More than 300 officers waiting to face misconduct hearings

More than 300 Metropolitan Police officers are waiting to face gross misconduct hearings after being accused of alleged serious breaches in their behaviour, the force has revealed.

The crackdown comes as the Met tries to root out rogue and violent officers following the convictions of Wayne Couzens who murdered Sarah Everard, and serial rapist David Carrick, who was jailed in February for 85 serious offences over 17 years.

As the force works to rebuild public trust and confidence, its ability to carry out the hearings has been criticised for moving too slow as the backlog of cases grows to 335.

Deputy Assistant Commissioner Stuart Cundy warned that this number was a “significant increase compared to this time last year”.

He said to clear the system he wants the Met to hold 30 misconduct hearings and 30 gross incompetence hearings each month. Hundreds of officers face the sack if gross misconduct is proven.

Lawyers known as legally qualified chairs (LQCs) were brought in to oversee police disciplinary panels in 2016 as part of efforts to make the system more transparent, but critics say it is too slow and senior officers are more likely to sack those found guilty of wrongdoing.

Mr Cundy said: “The Met currently have 335 officers awaiting a gross misconduct hearing.

“A significant increase compared to this time last year.

“We are planning for 30 misconduct hearings and 30 gross incompetence hearings to take place per month.

“Managing this many hearings requires an ambitious plan, which is vitally important if we are to rebuild the public’s trust and confidence.”

He added: “This will require additional funding, case managers, lawyers and hearing suites to manage the significant increases in cases.

“We also need the support of the Mayor’s Office for Policing and Crime, to maximise the availability of legally qualified chairs (LQCs) so they can schedule and chair more hearings.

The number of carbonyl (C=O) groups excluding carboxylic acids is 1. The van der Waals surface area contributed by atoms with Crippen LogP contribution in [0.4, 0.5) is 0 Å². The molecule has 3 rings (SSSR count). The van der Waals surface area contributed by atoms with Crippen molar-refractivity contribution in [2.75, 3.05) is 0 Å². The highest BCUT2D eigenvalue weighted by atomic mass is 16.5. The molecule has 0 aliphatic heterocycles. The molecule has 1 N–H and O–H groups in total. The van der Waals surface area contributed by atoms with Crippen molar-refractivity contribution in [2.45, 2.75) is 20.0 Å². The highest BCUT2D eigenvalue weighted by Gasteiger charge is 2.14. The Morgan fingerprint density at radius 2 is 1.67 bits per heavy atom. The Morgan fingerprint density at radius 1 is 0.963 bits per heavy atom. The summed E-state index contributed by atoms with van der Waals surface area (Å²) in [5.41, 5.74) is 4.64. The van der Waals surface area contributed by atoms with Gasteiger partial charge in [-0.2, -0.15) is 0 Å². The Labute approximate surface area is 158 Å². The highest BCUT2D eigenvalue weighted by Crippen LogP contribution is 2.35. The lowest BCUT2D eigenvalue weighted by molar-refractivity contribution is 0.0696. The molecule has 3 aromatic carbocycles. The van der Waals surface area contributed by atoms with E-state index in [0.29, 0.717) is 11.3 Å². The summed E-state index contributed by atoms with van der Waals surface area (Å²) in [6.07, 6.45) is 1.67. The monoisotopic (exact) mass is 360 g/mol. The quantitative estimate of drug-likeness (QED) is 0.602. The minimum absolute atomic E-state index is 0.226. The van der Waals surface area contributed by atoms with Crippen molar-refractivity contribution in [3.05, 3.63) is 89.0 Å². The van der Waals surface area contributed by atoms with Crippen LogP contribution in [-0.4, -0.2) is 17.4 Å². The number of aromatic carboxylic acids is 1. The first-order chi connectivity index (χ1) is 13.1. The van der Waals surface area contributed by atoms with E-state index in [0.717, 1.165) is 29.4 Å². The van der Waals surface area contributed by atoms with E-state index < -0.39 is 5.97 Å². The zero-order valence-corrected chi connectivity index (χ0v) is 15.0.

“This work is part of the strongest reform of culture and standards in decades and is a crucial element of our mission for more trust, less crime, high standards.”

Since he took on the role of Metropolitan Police Commissioner last year, Sir Mark Rowley has been pushing for change after estimating there were hundreds of rogue officers in his force, but the rules in place meant he was powerless to dismiss them.

The Home Office carried out a review of the police disciplinary system after the high-profile cases.

Plans to overhaul the disciplinary process, announced in August, included the possibility of police officers in England and Wales facing automatic dismissal if found guilty of gross misconduct.

It was suggested that chief constables or other senior officers could have greater powers to root out and sack rogue staff from their forces as part of reforms which would see them again preside over misconduct hearings.

Force bosses could also have the right to challenge decisions, the Home Office said, while law changes would ensure officers who fail vetting checks can be sacked.

The head of watchdog the Independent Office for Police Conduct previously warned against making chief constables “judge and jury” in disciplinary hearings.

Under the plans, a finding of gross misconduct would automatically result in a police officer’s dismissal unless exceptional circumstances apply.

The Home Office was unable to explain what would be classed as an exceptional circumstance but said it would be down to the disciplinary panel in the case to decide whether this would exempt an officer from being immediately fired.

Additional reporting by Press Association

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